ESNC & PwC aren't in competition. PwC's ACE is an audit support tool. It extracts the information used to audit SAP systems, generally for the purposes of supporting statutory audit. Primarily ACE performs Segregation of Duties reviews. The ESNC products are more focused towards technical security - VAs etc.
18 posts • joined 18 Jun 2013
Re: "manipulate accounting documents and financial results,"
In the U.K. Deloitte hoovered up the AA audit teams but it varied for other countries.
Putting this into context, this is crappy coding but not uncommon among vendor or SAP code. I would also be surprised if this was remotely executable for any organisations following the standard security guidance provided by SAP.
I'm not that surprised that something like this has been picked up, there are lots of vendor tools using exactly the same lazy techniques to auto generate code. PwC are unlucky as they are an easy target & their response was pretty crappy. They really should have been whiter than white. There will be plenty of vendors scrambling to check their code now. I would have imagined a fair few of them would have been scanned by VirtualForge who pretty much own the SAP code scanning space. They don't really need to publicise though. You have to also question SAP for remaining to make those techniques available, doing that would likely require a lot of refactoring (and vendors are "encouraged" to not scan SAP code outside of direct collaboration with them)
For those commenting on the tool, ACE is the name of many junior SAP auditors lives. It uses client side ABAP programs to generate extract files which are taken processed separately to identify stuff like segregation of duties conflicts, change control settings, configurable control settings etc. From what I remember it can't be used to make updates though it sounds like the programs could be subverted.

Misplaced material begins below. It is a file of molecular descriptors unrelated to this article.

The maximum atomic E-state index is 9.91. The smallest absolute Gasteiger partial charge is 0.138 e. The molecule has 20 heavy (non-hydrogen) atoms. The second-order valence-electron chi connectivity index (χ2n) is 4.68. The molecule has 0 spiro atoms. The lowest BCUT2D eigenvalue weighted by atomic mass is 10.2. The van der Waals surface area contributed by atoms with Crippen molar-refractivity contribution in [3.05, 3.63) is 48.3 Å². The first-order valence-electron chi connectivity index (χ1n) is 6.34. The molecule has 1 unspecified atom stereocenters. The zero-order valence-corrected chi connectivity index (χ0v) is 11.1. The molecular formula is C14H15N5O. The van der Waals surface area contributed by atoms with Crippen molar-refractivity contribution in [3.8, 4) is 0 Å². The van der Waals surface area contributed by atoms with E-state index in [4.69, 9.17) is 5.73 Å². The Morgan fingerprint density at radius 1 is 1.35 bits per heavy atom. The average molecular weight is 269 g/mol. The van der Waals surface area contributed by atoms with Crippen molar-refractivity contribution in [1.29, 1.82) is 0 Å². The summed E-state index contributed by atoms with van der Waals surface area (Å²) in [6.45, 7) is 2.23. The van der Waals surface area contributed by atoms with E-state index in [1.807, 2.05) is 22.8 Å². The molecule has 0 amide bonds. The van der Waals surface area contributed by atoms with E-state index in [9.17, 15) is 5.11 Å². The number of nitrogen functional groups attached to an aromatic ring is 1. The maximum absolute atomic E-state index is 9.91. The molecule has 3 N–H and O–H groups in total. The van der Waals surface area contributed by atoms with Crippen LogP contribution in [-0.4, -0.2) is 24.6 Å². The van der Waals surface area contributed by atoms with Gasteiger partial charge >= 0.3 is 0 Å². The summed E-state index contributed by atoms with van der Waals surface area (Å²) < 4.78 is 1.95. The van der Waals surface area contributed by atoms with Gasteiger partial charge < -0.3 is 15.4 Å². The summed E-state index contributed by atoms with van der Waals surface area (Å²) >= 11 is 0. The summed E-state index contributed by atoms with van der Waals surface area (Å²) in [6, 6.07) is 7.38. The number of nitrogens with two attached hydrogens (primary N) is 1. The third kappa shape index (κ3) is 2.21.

I'm not disputing that there are 256-odd systems discoverable with that service.
It has been a slow news month for SAP with regard to reporting security bugs and for the article (not the vendor) to say it is critical is simply not the case. It relates to information disclosure which at worst, could be used to support an attack to be crafted.
A fair bit of hyperbole here. The authentication bug was for an information service & the info that can be gained isn't particularly useful, certainly not a critical prior and not classified by SAP as such.
With regard to giving code to customers - in general it is (with a few exceptions). While it's not open source, it is available to anyone with an SAP system - a lot of customers & partners.
Re: Can understand SAP having issues
Historically I don't think SAP would have been too bothered, after all where their customers data is is not their problem.
Now SAP are going all out on a cloud strategy where SAP hosts, all of a sudden it can bite them on the bum rather than just their customers.
Yes, this has been documented in SAP help & SAP recommends to change the default shipped key. I don't consider this particularly newsworthy but then again I am not trying to flog a product!
Re: Why "Crypto"?
There is a common misconception with the SAP industrye that traffic is encrypted rather than compressed & obfuscated. SAP recommend that encryption is enabled but <10% of customers actually do it (either using SAP tech or other solutions). It seems that the term has been used to drum up a bit more excitement.
Re: Nice picture ....